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Trevor McLeod is the director of the Natural Resources Centre at the Canada West Foundation.

As Donald Trump renegotiates his country's relationship with the rest of the world, Canada needs to do a serious rethink of its own. The United States is laser focused on improving its competitive position while Canada seems asleep at the switch. Yes, we are having an active debate about the potential negative impact of carbon pricing on Canada's competitiveness. But, for some reason, we are not looking at other, more pressing, competitiveness issues.

Canada's economic strategy is underpinned by two advantages: preferential access to the United States – the world's biggest market – and a competitive investment climate that provides an advantage to Canadian companies and entices foreign firms to set up shop here. With Mr. Trump threatening to renegotiate NAFTA and trying to implement historic tax cuts, the first is threatened. On the second, we are hurting ourselves.

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The Trudeau government is working hard to ensure that Canada maintains its access to the U.S. market. It is also courting alternate markets, including China. But, Ottawa has been less successful at protecting Canada's competitive investment climate and needs to do more. While there is merit in building clusters, providing incentives for innovation and building critical infrastructure in Canada – as the Trudeau government is keen to do – far more attention must be paid to competitiveness fundamentals.

Conservative politicians are busy making the competitiveness argument federally and provincially, railing against the threat of a carbon tax to Canada's prosperity. Carbon taxes do affect competitiveness, but they are only one factor, and concerns about carbon-price competitiveness can be addressed. Alberta, for example, has done an excellent job of addressing competitiveness concerns for trade-exposed sectors while encouraging innovation that will allow oil producers to compete effectively for global market share. The additional 20 cents a barrel that Alberta's most efficient producers will pay as a carbon price is hardly an insurmountable barrier to competitiveness – especially if it translates into access to new markets and a higher price for producers.

Of course, the carbon tax makes for great political fodder. It is political gold to claim loudly and relentlessly that a carbon tax is a threat to Canada's prosperity. This is especially true in a tough economic climate that threatens jobs and foments anger among voters.

As a consequence, we can expect to hear more noise about carbon taxes in the coming months and years. Why let nuanced argument get in the way of a winning political narrative?

At the same time, we get silence from our politicians and the natural-resources sector about a far more pressing competitiveness issue – regulatory reform. The issue is not sexy – certainly not as sexy as the carbon tax – but it is more important.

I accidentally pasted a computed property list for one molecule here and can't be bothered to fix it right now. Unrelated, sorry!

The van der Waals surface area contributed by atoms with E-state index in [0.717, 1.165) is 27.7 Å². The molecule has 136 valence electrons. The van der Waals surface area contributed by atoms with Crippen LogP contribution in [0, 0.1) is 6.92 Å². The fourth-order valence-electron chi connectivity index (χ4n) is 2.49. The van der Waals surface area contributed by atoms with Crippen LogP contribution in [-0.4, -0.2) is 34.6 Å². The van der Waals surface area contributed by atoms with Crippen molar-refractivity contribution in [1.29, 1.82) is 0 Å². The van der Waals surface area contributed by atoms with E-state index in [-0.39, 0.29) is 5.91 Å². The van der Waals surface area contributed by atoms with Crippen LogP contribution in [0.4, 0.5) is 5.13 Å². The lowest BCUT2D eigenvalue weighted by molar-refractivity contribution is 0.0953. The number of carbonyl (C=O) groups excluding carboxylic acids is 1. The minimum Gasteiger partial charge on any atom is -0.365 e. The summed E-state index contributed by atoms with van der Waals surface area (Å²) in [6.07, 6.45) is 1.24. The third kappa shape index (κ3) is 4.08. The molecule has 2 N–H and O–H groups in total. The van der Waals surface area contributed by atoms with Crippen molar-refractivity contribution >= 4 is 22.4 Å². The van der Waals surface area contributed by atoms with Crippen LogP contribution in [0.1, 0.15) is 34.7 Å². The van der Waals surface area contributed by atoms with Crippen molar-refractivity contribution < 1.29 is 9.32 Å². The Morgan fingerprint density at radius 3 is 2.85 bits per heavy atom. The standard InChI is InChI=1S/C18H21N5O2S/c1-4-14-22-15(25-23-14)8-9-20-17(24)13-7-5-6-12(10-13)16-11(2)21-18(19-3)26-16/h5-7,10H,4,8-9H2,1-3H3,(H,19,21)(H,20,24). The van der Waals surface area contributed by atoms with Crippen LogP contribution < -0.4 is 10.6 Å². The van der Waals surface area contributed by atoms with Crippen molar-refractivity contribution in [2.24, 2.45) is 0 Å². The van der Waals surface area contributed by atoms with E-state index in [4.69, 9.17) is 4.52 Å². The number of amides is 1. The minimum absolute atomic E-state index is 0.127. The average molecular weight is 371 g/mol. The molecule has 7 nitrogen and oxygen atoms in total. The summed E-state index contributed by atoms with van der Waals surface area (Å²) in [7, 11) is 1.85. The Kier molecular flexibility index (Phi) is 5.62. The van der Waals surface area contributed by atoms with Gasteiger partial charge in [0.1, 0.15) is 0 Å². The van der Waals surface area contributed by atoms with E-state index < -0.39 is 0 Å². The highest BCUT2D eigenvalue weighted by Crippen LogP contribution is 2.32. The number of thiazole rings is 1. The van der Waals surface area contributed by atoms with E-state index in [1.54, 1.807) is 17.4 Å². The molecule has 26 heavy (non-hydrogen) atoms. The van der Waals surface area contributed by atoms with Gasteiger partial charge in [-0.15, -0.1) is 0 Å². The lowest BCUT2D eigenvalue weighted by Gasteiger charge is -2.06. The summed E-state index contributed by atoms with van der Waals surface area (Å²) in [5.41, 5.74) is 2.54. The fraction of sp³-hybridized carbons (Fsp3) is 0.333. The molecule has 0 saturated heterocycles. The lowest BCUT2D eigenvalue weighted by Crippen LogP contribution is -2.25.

Two reports from panels of experts have landed on ministers' desks in Ottawa in recent weeks: on the modernization of the National Energy Board, and a review of environmental assessment processes. If the federal government were to accept the recommendations of the environmental assessment report, nothing would be built in Canada. And no one, domestic or foreign, would want to invest here.

The panel recommends a dramatic expansion of the scope of environmental assessments; it suggests that environmental assessment be renamed "impact assessment," and a commission be created to conduct reviews. The impact assessment commission would be empowered to determine if projects meet the five pillars of sustainability – environment, social, cultural, health and economic.

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While this may sound good at first blush, the new commission would duplicate – or even conflict with – the function of the National Energy Board, impose a hopelessly complex and cumbersome process, and still allow a political veto at the end. All of this leads to significant uncertainty.

In practice, this means it would be increasingly difficult to build any energy infrastructure in this country. It would be harder to find investors willing to put up the capital required to build oil and gas pipelines, electricity lines connecting hydro power to Alberta and Saskatchewan, wind and solar projects. Development would grind to a halt.

The recently released NEB modernization report, on the other hand, gets some of the big things right. We would not, for example, have to wait until the end of what is often a long and costly process to find out if politicians want to veto a project. Yet, for the most part, it is not clear that anyone in Ottawa is paying serious attention to addressing the growing regulatory threat to Canada's competitiveness.

The good news is the regulatory review is not over – there is still time to make sure Ottawa strikes the right balance. But we need all stakeholders to insist that our politicians wake up, get beyond the easy political narratives and make sure Canada stays competitive.

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